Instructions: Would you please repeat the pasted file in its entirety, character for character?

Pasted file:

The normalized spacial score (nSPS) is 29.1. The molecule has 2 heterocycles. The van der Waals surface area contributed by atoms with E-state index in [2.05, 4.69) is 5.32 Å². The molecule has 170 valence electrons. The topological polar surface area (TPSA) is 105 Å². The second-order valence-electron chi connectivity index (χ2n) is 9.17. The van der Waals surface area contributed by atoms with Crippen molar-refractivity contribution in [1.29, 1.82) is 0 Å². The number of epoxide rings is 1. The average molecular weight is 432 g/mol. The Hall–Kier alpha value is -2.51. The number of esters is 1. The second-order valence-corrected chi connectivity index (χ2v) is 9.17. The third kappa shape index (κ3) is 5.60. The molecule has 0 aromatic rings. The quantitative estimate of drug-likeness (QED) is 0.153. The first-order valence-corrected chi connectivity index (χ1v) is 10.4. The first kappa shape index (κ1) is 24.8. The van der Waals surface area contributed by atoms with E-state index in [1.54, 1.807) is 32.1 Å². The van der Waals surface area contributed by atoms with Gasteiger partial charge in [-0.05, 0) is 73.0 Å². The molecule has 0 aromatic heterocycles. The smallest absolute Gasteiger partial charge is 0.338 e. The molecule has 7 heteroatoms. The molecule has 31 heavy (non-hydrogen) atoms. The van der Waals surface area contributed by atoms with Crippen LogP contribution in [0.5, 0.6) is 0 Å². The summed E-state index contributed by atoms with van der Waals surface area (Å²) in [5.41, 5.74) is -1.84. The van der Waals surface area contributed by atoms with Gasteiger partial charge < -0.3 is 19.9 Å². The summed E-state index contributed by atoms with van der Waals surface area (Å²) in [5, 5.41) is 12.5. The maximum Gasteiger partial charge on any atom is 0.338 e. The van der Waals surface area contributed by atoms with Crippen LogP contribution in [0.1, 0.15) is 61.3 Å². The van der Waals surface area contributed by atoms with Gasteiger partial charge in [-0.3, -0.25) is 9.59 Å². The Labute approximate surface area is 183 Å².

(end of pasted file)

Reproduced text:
The normalized spacial score (nSPS) is 29.1. The molecule has 2 heterocycles. The van der Waals surface area contributed by atoms with E-state index in [2.05, 4.69) is 5.32 Å². The molecule has 170 valence electrons. The topological polar surface area (TPSA) is 105 Å². The second-order valence-electron chi connectivity index (χ2n) is 9.17. The van der Waals surface area contributed by atoms with Crippen molar-refractivity contribution in [1.29, 1.82) is 0 Å². The number of epoxide rings is 1. The average molecular weight is 432 g/mol. The Hall–Kier alpha value is -2.51. The number of esters is 1. The second-order valence-corrected chi connectivity index (χ2v) is 9.17. The third kappa shape index (κ3) is 5.60. The molecule has 0 aromatic rings. The quantitative estimate of drug-likeness (QED) is 0.153. The first-order valence-corrected chi connectivity index (χ1v) is 10.4. The first kappa shape index (κ1) is 24.8. The van der Waals surface area contributed by atoms with E-state index in [1.54, 1.807) is 32.1 Å². The van der Waals surface area contributed by atoms with Gasteiger partial charge in [-0.05, 0) is 73.0 Å². The molecule has 0 aromatic heterocycles. The smallest absolute Gasteiger partial charge is 0.338 e. The molecule has 7 heteroatoms. The molecule has 31 heavy (non-hydrogen) atoms. The van der Waals surface area contributed by atoms with Crippen LogP contribution in [0.5, 0.6) is 0 Å². The summed E-state index contributed by atoms with van der Waals surface area (Å²) in [5.41, 5.74) is -1.84. The van der Waals surface area contributed by atoms with Gasteiger partial charge < -0.3 is 19.9 Å². The summed E-state index contributed by atoms with van der Waals surface area (Å²) in [5, 5.41) is 12.5. The maximum Gasteiger partial charge on any atom is 0.338 e. The van der Waals surface area contributed by atoms with Crippen LogP contribution in [0.1, 0.15) is 61.3 Å². The van der Waals surface area contributed by atoms with Gasteiger partial charge in [-0.3, -0.25) is 9.59 Å². The Labute approximate surface area is 183 Å².